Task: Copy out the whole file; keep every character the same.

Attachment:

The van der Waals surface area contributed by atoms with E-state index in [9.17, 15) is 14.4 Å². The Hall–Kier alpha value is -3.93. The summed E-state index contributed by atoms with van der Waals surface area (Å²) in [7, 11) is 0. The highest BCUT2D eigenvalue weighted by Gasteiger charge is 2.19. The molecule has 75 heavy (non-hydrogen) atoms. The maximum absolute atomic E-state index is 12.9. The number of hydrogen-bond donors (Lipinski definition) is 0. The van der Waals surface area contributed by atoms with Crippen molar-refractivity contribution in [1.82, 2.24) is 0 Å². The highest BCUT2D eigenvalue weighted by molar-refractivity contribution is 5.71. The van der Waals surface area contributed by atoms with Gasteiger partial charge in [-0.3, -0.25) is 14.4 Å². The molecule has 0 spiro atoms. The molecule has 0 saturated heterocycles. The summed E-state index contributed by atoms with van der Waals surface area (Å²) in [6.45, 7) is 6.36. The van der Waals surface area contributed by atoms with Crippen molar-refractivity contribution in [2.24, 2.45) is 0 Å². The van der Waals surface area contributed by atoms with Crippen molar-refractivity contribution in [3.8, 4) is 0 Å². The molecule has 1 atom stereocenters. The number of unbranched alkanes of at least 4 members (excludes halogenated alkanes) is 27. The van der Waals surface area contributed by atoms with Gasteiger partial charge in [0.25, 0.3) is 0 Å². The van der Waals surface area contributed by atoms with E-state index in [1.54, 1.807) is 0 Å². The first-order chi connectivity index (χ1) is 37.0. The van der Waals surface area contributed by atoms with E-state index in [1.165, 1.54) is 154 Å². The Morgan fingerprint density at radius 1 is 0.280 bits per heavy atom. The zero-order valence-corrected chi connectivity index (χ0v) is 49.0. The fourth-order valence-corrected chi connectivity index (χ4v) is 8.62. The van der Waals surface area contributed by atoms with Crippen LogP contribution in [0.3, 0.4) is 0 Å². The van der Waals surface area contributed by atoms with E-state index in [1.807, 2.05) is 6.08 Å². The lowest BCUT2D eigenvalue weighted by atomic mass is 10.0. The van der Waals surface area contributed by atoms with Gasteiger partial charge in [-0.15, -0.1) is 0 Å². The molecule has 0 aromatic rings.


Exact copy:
The van der Waals surface area contributed by atoms with E-state index in [9.17, 15) is 14.4 Å². The Hall–Kier alpha value is -3.93. The summed E-state index contributed by atoms with van der Waals surface area (Å²) in [7, 11) is 0. The highest BCUT2D eigenvalue weighted by Gasteiger charge is 2.19. The molecule has 75 heavy (non-hydrogen) atoms. The maximum absolute atomic E-state index is 12.9. The number of hydrogen-bond donors (Lipinski definition) is 0. The van der Waals surface area contributed by atoms with Crippen molar-refractivity contribution in [1.82, 2.24) is 0 Å². The highest BCUT2D eigenvalue weighted by molar-refractivity contribution is 5.71. The van der Waals surface area contributed by atoms with Gasteiger partial charge in [-0.3, -0.25) is 14.4 Å². The molecule has 0 spiro atoms. The molecule has 0 saturated heterocycles. The summed E-state index contributed by atoms with van der Waals surface area (Å²) in [6.45, 7) is 6.36. The van der Waals surface area contributed by atoms with Crippen molar-refractivity contribution in [2.24, 2.45) is 0 Å². The van der Waals surface area contributed by atoms with Crippen molar-refractivity contribution in [3.8, 4) is 0 Å². The molecule has 1 atom stereocenters. The number of unbranched alkanes of at least 4 members (excludes halogenated alkanes) is 27. The van der Waals surface area contributed by atoms with Gasteiger partial charge in [0.25, 0.3) is 0 Å². The van der Waals surface area contributed by atoms with E-state index in [1.54, 1.807) is 0 Å². The first-order chi connectivity index (χ1) is 37.0. The van der Waals surface area contributed by atoms with E-state index in [1.165, 1.54) is 154 Å². The Morgan fingerprint density at radius 1 is 0.280 bits per heavy atom. The zero-order valence-corrected chi connectivity index (χ0v) is 49.0. The fourth-order valence-corrected chi connectivity index (χ4v) is 8.62. The van der Waals surface area contributed by atoms with Crippen LogP contribution in [0.3, 0.4) is 0 Å². The van der Waals surface area contributed by atoms with E-state index in [1.807, 2.05) is 6.08 Å². The lowest BCUT2D eigenvalue weighted by atomic mass is 10.0. The van der Waals surface area contributed by atoms with Gasteiger partial charge in [-0.15, -0.1) is 0 Å². The molecule has 0 aromatic rings.